Extend your English vocabulary #1

Extend your English vocabulary #1 Regular posts with a new word, the pronuciation and example sentences. Word: FLUCTUATE Pronounced: FLUC-tu-ate (click below to listen)   Word type: verb (the noun is fluctuation) Meaning: To rise and fall irregularly Example: Exchange rates fluctuate every day, with the US dollar sometimes falling. [wpw_follow_author_me author_id=”1″ disablecount=”true” followtext=”Click here … Read moreExtend your English vocabulary #1


Inversion To emphasise a particular part of a sentence, or to make your writing more literary (such as in a poem or novel), you can invert the traditional order of a sentence. For example: Standard order – He didn’t realise he had been tricked until the following day.Inverted order – Not until the following day did he … Read moreInversion

The subjunctive

The subjunctive The subjunctive is a grammar form that has no plural form or past form. It is generally used when something is considered important or desirable. It is part of a highly formal style of English often referred to as ‘The Queen’s English’. For example: It is essential that every child have educational opportunities. … Read moreThe subjunctive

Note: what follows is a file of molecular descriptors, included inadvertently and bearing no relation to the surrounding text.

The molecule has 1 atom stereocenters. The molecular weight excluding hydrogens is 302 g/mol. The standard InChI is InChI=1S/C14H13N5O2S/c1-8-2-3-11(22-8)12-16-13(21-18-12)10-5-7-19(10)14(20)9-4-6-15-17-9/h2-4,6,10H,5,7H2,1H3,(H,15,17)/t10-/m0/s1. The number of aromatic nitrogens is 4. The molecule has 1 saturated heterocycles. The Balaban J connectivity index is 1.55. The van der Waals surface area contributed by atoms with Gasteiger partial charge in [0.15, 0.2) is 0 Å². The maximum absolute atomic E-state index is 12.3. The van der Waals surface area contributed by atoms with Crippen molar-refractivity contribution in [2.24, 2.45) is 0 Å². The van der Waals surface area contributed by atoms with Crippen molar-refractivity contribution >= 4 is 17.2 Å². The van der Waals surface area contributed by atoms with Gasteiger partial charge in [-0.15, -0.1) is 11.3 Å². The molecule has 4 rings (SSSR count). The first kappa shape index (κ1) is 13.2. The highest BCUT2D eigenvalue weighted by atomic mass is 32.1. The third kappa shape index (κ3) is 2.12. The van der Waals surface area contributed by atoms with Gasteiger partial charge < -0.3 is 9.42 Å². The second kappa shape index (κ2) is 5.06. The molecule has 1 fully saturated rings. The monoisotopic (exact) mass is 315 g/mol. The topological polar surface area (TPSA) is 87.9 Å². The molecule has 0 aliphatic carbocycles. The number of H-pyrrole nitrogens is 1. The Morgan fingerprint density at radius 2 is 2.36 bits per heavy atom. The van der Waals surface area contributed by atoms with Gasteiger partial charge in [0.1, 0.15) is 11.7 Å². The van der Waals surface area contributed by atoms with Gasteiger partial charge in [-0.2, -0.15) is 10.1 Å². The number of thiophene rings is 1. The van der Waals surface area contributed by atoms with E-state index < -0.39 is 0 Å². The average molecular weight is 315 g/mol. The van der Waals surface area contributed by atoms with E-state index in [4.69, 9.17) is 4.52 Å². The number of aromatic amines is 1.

Participle clauses

Participle clauses Participle clauses are used in some tenses, but they also have another use – they can combine information into one sentence. Participle clauses often express condition, reason, cause, result or time. For example: Jim walked past the old school. He got to the shop. > Walking past the old school, Jim got to … Read moreParticiple clauses

Causative verbs

Causative verbs Causative verbs, as the name suggests, are used when we want to talk about somebody causing something to take place but not actually performing the action. In sentences including causative verbs, the subject does not perform the action. Compare the causative to active and passive sentences: Example Meaning Type of sentence I had … Read moreCausative verbs

English idioms

English idioms English idioms are used in speech or when writing informally. Many English speakers use idioms – certain phrases or expressions that may be difficult to understand. English idioms are best used in a more ‘relaxed’ type of speech or communication. English idioms are expressions that have a meaning of their own, and where … Read moreEnglish idioms

Reported speech

Reported speech Reported speech, also called indirect speech, is what happens when we are telling someone about what another person said. Here is an example of direct and reported speech: Direct speech: I don’t like this party. Reported or indirect speech: He said (that) he didn’t like the party. When changing direct speech into reported … Read moreReported speech